Employers Face New W-2 Deadline; IRS To Delay Some Refunds

Employers and small businesses have a new January filing deadline for W-2s, the Internal Revenue Service warned, adding that it must also hold some refunds until Feb. 15.

A new federal law accelerates the W-2 filing deadline for employers to Jan. 31. The new law also requires the IRS to hold refunds involving two key refundable tax credits until at least Feb. 15.

The Protecting Americans from Tax Hikes (PATH) Act of 2015 was passed by Congress and signed by President Obama in December.

There are also changes in requesting an extension to file the W-2: Only one 30-day extension to file a W-2 is available; this extension is not automatic. If an extension is necessary, a Form 8809 must be filed as soon as possible, but no later than Jan. 31.

The Jan. 31 deadline has long applied to employers furnishing copies of these forms to their employees; that date remains unchanged.

Due to the PATH Act change, the new law requires the IRS to hold the refund for any return claiming either the Earned Income Tax Credit or the Additional Child Tax Credit until Feb. 15. By law, the IRS must hold the entire refund, not just the portion related to the EITC or ACTC.

Instructions for filing W-2’s can be found here.

IRS to improve OIC according to reports

The Internal Revenue Service has taken steps to improve the offer in compromise process for both taxpayers and the IRS, but it can still do more, according to a new report.

An OIC is an agreement between a taxpayer and the IRS that settles a tax liability for a payment of less than the full amount owed. The report, from the Treasury Inspector General for Tax Administration (TIGTA), acknowledged that the IRS has made progress in the offer in compromise process since a previous TIGTA report in 2012.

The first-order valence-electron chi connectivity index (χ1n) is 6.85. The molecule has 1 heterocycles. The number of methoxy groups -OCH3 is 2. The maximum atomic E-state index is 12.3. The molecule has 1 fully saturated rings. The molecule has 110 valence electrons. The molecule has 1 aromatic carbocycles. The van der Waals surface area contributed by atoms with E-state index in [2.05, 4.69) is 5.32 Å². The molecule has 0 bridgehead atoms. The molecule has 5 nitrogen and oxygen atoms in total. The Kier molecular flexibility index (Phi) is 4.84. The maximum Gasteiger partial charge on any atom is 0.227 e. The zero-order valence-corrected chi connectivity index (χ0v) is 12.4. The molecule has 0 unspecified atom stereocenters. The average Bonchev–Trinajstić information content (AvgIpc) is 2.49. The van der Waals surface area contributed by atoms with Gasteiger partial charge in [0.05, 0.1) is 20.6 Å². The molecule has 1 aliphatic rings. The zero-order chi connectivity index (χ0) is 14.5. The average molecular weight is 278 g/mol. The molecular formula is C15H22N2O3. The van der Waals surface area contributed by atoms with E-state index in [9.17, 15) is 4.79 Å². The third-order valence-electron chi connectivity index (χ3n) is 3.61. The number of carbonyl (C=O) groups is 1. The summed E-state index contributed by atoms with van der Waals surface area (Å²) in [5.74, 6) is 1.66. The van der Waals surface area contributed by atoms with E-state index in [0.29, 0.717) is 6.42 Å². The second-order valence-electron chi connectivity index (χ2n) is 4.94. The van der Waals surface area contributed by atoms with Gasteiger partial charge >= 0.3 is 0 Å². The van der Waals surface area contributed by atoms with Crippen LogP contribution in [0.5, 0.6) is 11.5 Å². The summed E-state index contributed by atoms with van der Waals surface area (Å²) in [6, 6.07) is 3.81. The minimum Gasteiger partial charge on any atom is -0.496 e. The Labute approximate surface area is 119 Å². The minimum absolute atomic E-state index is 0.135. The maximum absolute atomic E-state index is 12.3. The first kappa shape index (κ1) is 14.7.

However, according to the National Taxpayer Advocate’s Annual Report to Congress in 2014, the processing of offers in compromise continues to be one of the most serious problems affecting taxpayers. In our firm’s experience the typical processing time between submission of the OIC and when an Examiner reviews the submission is averaging roughly nine (9) months.

In its new report, TIGTA found that IRS employees did not always complete the initial processing of offers in compromise on a timely basis, nor did they always contact taxpayers by the promised date, or send interim letters when the promised dates were not met. In addition, TIGTA found that 10 of the 92 rejected offer cases in its sample (that is, 11 percent) did not include any documentation that alternative resolutions were discussed with the taxpayer.

The OIC is a powerful tool that unfortunately does not apply to all cases that we handle. Advertisements on television and radio are simply sales tools to get you to call. Be weary of sales persons who promise you results without conducting a thorough review of your IRS transcripts and personal finances.

Contact McCauley Law Office, P.C. today to discuss whether you may qualify for an OIC.

Interesting IRS Historical Fact Of The Month

In 1952, the IRS (which was known at the time as the Bureau of Internal Revenue) had a tax collector position where the employee’s only responsibility was to read newspapers and magazines for stories that might catch people evading paying taxes.

Upon reading an article in the New York Times about a successful “boy wonder” who earned $15 million just a few years out of college, the tax collector reported it as suspicious, and it was discovered that the millionaire did not pay his taxes.  The tax collector employee also shared, “The most helpful snitches are divorced wives.”

Interestingly enough, IRS Agents today still do the same thing. Our Attorneys have had several interactions with Revenue Agents and Revenue Officers whom have made comments about information they discovered, about our clients, on the internet.

If you are dealing with the IRS in any capacity, just remember that they are likely going to run several internet database searches on you.

Private collections agencies pursue liens aggressively

If there’s a lien on your home or other property, it’s best to address it right away. That’s because municipal governments are increasing turning to private collections agencies to recover unpaid property taxes. These private collections agencies often use more aggressive and punitive tactics than the government, and charge higher interest rates.